This seamless epic trilogy, and rapid release publication schedule, is a dream come true for readers and reviewers alike.
It also takes a tremendous amount of work. It took Hayes quite some time to build this the way he needed to. His recent blog post about the trilogy, and about how this book in particular became “The book that nearly killed me.” Rob explains how this story came to be, and how book 2 was reworked, before he felt he could finish it and then later, could publish the trilogy. The entire epic was written in 2017 and it is his first novel written in first person. A risky move, and the main POV is a woman. Neither is an easy task, but Hayes has really made it work.
No, back then I had no idea what true power was. And I had no idea what strength really meant. Some lessons take longer to learn than others. Some knowledge comes with a terrible price. – The Lessons Never Learned
Like the first volume, the last lines, and abrupt ending, leaves us dangling with a staggering revelation which makes you want the next book that very second. There is the easy flow of an experienced writer in this trilogy. It allows us to step into this world, experience it with the main character, and see her changing through the actions and words of other characters.
In The Lessons Never Learned we find Eskara as bent on revenge as ever. She’s a fully fleshed out study in vengeance incarnate. Her character draws you through the pages into the fast paced events, staggering revelations, heartbreaking regrets, and her deeply hidden secrets. Admittedly, Eskara isn’t easy to like. Her decisions are rash and impetuous, and in most cases, very dangerous. Eskara herself is danger to them all.
I fixed him with a cold blue stare then. “How would you know what I think?” I could have been a bit less of a bitch, but I’ve always played to my strengths. – The Lessons Never Learned
Eska’s companions are very well written, becoming the focus of the tale in turns. As they follow Eskara’s lead, it becomes apparent that they do so at their own peril. Even Eskara can not fathom why they stay with her.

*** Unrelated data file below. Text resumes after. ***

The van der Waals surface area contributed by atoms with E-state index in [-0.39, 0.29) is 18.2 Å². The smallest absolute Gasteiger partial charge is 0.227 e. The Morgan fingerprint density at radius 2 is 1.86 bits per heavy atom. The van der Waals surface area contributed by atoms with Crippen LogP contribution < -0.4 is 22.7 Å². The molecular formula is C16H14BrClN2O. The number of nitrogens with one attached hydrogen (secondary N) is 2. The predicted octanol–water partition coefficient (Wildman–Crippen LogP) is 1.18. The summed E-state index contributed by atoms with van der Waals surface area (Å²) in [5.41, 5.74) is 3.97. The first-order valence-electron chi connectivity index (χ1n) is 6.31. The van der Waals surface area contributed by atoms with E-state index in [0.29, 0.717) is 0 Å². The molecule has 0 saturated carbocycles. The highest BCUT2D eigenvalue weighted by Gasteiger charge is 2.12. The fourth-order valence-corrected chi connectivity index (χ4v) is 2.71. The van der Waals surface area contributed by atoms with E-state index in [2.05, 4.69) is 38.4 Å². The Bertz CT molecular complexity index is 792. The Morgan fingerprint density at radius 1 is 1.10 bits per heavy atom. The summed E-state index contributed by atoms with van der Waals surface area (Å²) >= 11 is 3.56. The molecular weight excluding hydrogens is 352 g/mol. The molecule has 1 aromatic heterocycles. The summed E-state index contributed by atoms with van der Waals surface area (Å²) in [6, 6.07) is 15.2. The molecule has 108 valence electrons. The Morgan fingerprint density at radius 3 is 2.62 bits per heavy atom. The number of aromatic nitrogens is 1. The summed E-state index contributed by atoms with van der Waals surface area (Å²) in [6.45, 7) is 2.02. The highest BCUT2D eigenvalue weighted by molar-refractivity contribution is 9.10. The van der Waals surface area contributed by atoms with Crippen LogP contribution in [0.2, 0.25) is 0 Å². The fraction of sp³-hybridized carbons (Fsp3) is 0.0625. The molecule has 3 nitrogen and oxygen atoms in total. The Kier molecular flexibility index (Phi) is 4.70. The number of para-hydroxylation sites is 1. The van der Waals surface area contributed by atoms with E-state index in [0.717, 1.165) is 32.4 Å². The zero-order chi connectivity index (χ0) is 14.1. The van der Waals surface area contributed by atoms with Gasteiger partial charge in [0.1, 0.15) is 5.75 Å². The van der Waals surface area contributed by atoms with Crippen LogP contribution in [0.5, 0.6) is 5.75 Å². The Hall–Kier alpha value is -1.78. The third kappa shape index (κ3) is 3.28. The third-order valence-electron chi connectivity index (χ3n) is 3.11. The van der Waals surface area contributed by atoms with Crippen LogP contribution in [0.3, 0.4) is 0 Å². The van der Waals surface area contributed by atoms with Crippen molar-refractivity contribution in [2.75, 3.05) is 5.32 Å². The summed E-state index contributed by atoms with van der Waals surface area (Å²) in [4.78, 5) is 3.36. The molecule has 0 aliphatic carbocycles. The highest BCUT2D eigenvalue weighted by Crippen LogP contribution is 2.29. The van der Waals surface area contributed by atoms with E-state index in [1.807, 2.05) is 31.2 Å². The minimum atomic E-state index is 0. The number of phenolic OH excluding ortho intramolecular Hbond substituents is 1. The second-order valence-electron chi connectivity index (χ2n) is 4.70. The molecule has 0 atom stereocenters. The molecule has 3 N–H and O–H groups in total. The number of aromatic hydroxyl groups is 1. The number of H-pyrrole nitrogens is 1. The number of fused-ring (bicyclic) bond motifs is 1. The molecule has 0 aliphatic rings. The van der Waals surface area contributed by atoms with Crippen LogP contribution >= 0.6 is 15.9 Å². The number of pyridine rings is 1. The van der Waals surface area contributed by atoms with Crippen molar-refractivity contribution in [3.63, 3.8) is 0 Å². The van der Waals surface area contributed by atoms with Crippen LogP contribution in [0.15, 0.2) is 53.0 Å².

Tamura, the enigma, with his seeming madness and endless riddle answers, quickly became a favorite for me in book one, and continued to do so in book two. There is more to this crazy old man than appears. Eskara knows this, but can’t unravel his mystery. His wisdom, knowledge, and skill are convoluted and come at odd moments, punctuated by giggling. His sense of self preservation is rivaled only by Eskara’s and she has gleaned enough from the old man, to know that there are deeper, hidden meanings, in his apparent nonsense.
Hardt is complicated, and conflicted, as he is stricken by grief and sickened by his own berserker violence. It is something he keeps tamped down and hidden from others. A giant of a man, even in the Pit his gentle nature is at war with the violence he can, and does, inflict.
A new companion is a little thief named Imiko, who runs afoul of the trio and inadvertently chooses to stay with them. She quite unpredictable with a tendency to vanish when things get dangerous. We are again wowed with a new setting, the wildly imagined flying city of Ro’shan. The home to a god. This is where the story gets crazy good in my opinion.
The Lessons Never Learned is now available in ebook and paperback. just click the cover below. Book One, Along the Razor’s Edge is currently on sale for $.99. Jump in and get your next stay the F at home read!
About the book:
I am the weapon.
Eskara is free of the Pit, but far from safe. She is beset by the ghosts of those she has killed, and plagued by the ancient horror that possesses her. Enemies dog her heels, determined to see the last Orran Sourcerer dead. Worse still, there is new player in the game, one far more dangerous than anything she has faced before.
But there is one place that might offer her both the safety she needs to survive, and the power she needs to strike back; Ro’shan, the flying city , home of a God.
Eska will soon learn that all power comes with a cost, and some prices are too high.
About Rob J. Hayes:
Having served in a hundred different offices as a keyboard monkey Rob J. Hayes finally decided to follow his life long passion of daydreaming. After writing a small horde’s worth of short stories, he released his debut dark fantasy trilogy “The Ties that Bind” in 2013 as an indie publication and followed it up with the steampunk caper “It Takes a Thief to Catch a Sunrise” in 2014.